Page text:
The DougBlog
"Et sans savoir pourquoi, disent toujours: Allons!" —Baudelaire

Wednesday, September 10, 2008

Digging Up More Old Relatives (and the Relatively Famous)

You may recall a few months ago that I’ve been researching my family tree. Last year my grandma turned 100 and my Papa died. Both of these events brought back so many stories from our family’s past, stories of the people and events that gave us life and shaped who and what we are today. But these stories are also disappearing—so I’ve made a project of collecting and preserving them.

Toward that end, you’ll also recall from a previous blog that my mother and I headed out to some cemeteries to dig up some old relatives from her parents’ branches (the Hirsches and the Maxmans/Millers)—and found them. Well, this time it was the Tischlers’ turn as I headed out to Mount Lebanon Cemetery in Queens for some on-site research. And, since I was making the trip, I also checked out the graves of some celebrities buried in the area—so those of you who don’t care about the family stuff can skip ahead to find the final resting places of some really random people like Harry Houdini.

I already knew that my Papa’s parents Lena and Morris are buried there. Still, I thought it would be nice to pay them a visit and pay my respects since I never knew either of them. Lena died of breast cancer when she was only 50, before she even became a grandma. Morris died about 20 years later:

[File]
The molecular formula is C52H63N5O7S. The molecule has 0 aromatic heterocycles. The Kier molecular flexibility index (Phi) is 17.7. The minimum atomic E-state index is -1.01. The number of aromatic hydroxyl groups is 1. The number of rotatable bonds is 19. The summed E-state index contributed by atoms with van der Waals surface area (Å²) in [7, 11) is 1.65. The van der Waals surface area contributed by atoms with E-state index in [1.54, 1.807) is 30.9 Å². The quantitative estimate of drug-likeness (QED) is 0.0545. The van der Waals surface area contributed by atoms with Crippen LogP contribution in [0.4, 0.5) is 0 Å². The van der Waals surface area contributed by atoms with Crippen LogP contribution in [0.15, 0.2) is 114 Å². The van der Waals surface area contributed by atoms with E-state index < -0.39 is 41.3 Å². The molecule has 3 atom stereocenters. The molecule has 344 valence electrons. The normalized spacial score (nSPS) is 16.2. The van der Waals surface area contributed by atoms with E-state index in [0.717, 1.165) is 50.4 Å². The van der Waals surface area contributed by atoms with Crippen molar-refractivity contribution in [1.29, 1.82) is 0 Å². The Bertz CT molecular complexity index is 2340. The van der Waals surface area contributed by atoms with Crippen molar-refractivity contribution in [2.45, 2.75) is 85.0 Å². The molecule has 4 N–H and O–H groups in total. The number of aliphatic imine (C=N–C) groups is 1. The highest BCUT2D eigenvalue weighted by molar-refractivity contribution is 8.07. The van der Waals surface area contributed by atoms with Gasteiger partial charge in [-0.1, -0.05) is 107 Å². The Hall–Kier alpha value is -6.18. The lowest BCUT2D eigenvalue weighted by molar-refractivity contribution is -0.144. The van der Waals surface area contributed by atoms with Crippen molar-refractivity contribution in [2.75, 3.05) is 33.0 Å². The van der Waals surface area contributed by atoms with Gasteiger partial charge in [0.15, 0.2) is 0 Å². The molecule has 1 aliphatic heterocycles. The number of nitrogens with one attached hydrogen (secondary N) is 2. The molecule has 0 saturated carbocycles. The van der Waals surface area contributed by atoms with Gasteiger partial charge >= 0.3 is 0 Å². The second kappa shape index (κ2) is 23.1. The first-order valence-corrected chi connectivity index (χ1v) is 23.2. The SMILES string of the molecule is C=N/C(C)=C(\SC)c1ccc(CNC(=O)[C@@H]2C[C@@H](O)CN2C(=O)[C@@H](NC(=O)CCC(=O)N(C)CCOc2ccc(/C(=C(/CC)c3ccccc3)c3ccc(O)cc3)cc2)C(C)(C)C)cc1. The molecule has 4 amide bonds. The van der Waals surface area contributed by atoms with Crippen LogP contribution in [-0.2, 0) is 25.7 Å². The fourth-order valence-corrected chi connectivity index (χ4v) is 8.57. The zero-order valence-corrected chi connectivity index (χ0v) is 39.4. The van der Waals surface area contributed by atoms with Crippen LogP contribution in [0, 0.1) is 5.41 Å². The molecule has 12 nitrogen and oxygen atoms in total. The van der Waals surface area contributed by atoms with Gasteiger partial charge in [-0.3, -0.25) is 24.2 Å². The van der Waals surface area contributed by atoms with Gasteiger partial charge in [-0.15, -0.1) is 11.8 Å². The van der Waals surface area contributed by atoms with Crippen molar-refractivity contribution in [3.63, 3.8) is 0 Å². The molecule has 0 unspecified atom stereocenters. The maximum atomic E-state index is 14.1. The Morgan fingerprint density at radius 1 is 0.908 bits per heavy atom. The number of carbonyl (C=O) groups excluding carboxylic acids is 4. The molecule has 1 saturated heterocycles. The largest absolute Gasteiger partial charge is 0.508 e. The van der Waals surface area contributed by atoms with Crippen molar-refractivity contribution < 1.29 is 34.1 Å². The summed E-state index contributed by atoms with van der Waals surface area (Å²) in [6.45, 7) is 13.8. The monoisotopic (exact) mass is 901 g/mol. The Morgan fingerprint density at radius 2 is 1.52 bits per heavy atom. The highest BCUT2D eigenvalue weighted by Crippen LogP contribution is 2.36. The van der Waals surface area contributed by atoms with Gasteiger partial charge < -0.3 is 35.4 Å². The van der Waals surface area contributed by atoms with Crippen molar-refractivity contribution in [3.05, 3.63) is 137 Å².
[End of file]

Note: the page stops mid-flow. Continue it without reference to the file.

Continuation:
The bigger question I had was about one Barrie Tischler. It was only during my genealogy quest that I learned that my Papa (who the oldest of Lena and Morris’ children) had a little brother who died as a baby. Lena was already 41 years old when she gave birth to him, and he lived only 12 days before succumbing to pneumonia. Some research revealed that he was buried in the same cemetery, but according to the cemetery records there was no grave marker for him on the site. But I checked it out anyway, and in the way back corner of the Workmen’s Circle, in an area where infants were buries, there he was:

So I guess it’s nice that he’s not been forgotten. Finally, from Census records I knew that Lena’s mother, Bella Kessler, had come to America. My guess is that her husband Meyer died and she came to America to be with her children. So I thought that maybe, if Lena was buried here, her mother might be as well. Sure enough, she is. To my knowledge, she is only one of two Great-Great-Grandparents of mine who came to America (from Podlesie, which was then in Austria but historically [and now] in Poland) and the only one I’ve found. Plus from the Hebrew on her stone I can tell that my Great-Great-Great-Grandfather’s name was Moshe Hahn!

Alright…now on to the celebrities!

The most notable grave in the area is that of Harry Houdini, next-door in Machpelah Cemetery. Of course Houdini was the famous magician who died on Halloween, 1926, from a punch to the kidney. His real name was Ehrich Weiss and he was a Jew from Hungary. His ornate family plot has been an attraction ever since because he promised his wife, if it was at all possible, that he would contact her from beyond the grave. She held a séance every year on Halloween, and to this day the tradition is continued. So far there’s been no definitive word from Harry from the great beyond…